TEAMS ALLEYS
Woodard* vs. State Jewelers 33 A 34
Radi ns Men's Shop vs. Howards Steak House 38 A 36
W. T. Grant Company vs. Acme Cleaners 37 A 38
Minneapolis Spokesman vs. Herman Oliem Clothiers 39 A 40
AWARDED SCHOLARSHIPS
According to some authoritie
twice as much profit is made fron
•aving eight pigs per litter as wit!
six pigs per litter One rather new
method of saving more pigs pe
litter is the use of electric brooder)
in each hog ptn. The electric brood
tr is simple and inexpensive to
construct. At one experiment sta
lion only about one-half aa man>
pigs were lost where the broode
were M*ed
TEAM STANDINGS
January 20, 1951
Won Lost T.P. Pet. Avg.
31 20 33625 608 660
30 21 35296 .588 692
28 23 36632 .549 718
26 25 34554 .810 678
24 27 34463 .471 676
22 29 33925 .431 666
21 30 34079 .412 710
21 30 35285 .412 692
Minneapolis Spokesman
D. Brady Sr. 152-19
R. Judy 150-1
J. Crowder 131-39
8. Shepherd 127-48
D. Banks 121-9
Howard's Steak House
C. Lann 160-30
G. Mclntosh. Sub. 156-2
W Huggar. Sub. 149-19
W. Berry 148-41
R. Johnson 114-30
M. Howell 113-34
Herman GUem Clothiers
R. Jones 164-33
E. Hollivav 137-37
A. J. Clark 135-7
F. Duncan 117-27
R. Pierre _ 112-0
W. T. Grant Company
E. Green 166-23
C. Freeman 143-4
L. Whitlock 135-13
F. Hill . 130-3
R. Calloway 117-1
GAMES NEXT WEEK
j SAINTLY CITY \
HALLIE Q. BROWN 42-
PHYLLIB WHEATLEY 36
Halite Seniors beat the Wheat
ley Seniors by six points in a well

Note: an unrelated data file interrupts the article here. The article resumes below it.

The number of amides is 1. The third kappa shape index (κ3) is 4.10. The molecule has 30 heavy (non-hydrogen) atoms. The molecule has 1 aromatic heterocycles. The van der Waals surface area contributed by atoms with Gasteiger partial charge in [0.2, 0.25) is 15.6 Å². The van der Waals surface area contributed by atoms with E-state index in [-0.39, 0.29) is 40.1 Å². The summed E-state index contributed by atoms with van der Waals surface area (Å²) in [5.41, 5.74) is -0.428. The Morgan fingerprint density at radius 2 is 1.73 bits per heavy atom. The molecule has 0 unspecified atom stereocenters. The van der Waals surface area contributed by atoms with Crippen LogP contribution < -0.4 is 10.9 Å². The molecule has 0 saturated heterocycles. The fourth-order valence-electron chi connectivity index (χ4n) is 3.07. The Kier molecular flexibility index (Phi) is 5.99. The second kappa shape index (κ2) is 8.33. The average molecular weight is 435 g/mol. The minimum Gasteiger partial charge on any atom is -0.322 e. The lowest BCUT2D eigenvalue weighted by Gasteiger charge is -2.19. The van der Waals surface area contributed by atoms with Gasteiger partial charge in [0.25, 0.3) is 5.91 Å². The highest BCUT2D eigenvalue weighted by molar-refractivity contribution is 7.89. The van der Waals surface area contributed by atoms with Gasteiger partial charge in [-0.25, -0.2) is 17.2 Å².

played games last Saturday at
Hallie.
McKinney was the outstanding
§ Combs played
one of his better
games, but bal
ance won for
Hallie with Gar
rett, Lewis and
White figuring
Frank Brown
urunn and Johnny Cot
ten’s 12 points each, led the
Ted Bies team to a win 94-36 to
remain unbeaten in league play ..
Hallie Seniors beat Noble's En
gineering 42-32; Lewis with 14
and Garrett with 10 points were
the hight point men.
The Wheatley Intermediates
coached by former Macalester
athletic great Earl Bowman
soundly trounced the Hallie In
termediates. The total score was
lost somewhere; but we do know
the youngsters from the Mill City
won by 26 points. Bill McMoore
coached the losing Wheatley sen
iors.
The Hallie Q. Intermediate lost
to Edgecombe 23-40. James was
the best for Hallie. The Hallie In
termediates displayed very poor
sportsmanship in this contest.
Junius Kellogg. Manhattan
College Negro eager from Ports
mouth, Virginia, was the hero of
the big basketball scandal in
New York last week.
Gene White, former Mechanic
Arts star won the Heavyweight
Golden Gloves Crown. Gene Tous
saint won the Novice Welter
Crown. Gene Harris and Ronnie
Hill lost their title bouts.
MARSHALL 46 -
WASHINGTON 50
Dick Blakley and Percy Par
ker scored 27 points between
them but Marshall lost via the
free throw route, missing 14
free throws.
MECHANICS 34 - MURRAY 36
Jimmy Robinson with 8 points
and Maceo Buford’s 17 points al
most gave Mechanics its first con
ference win.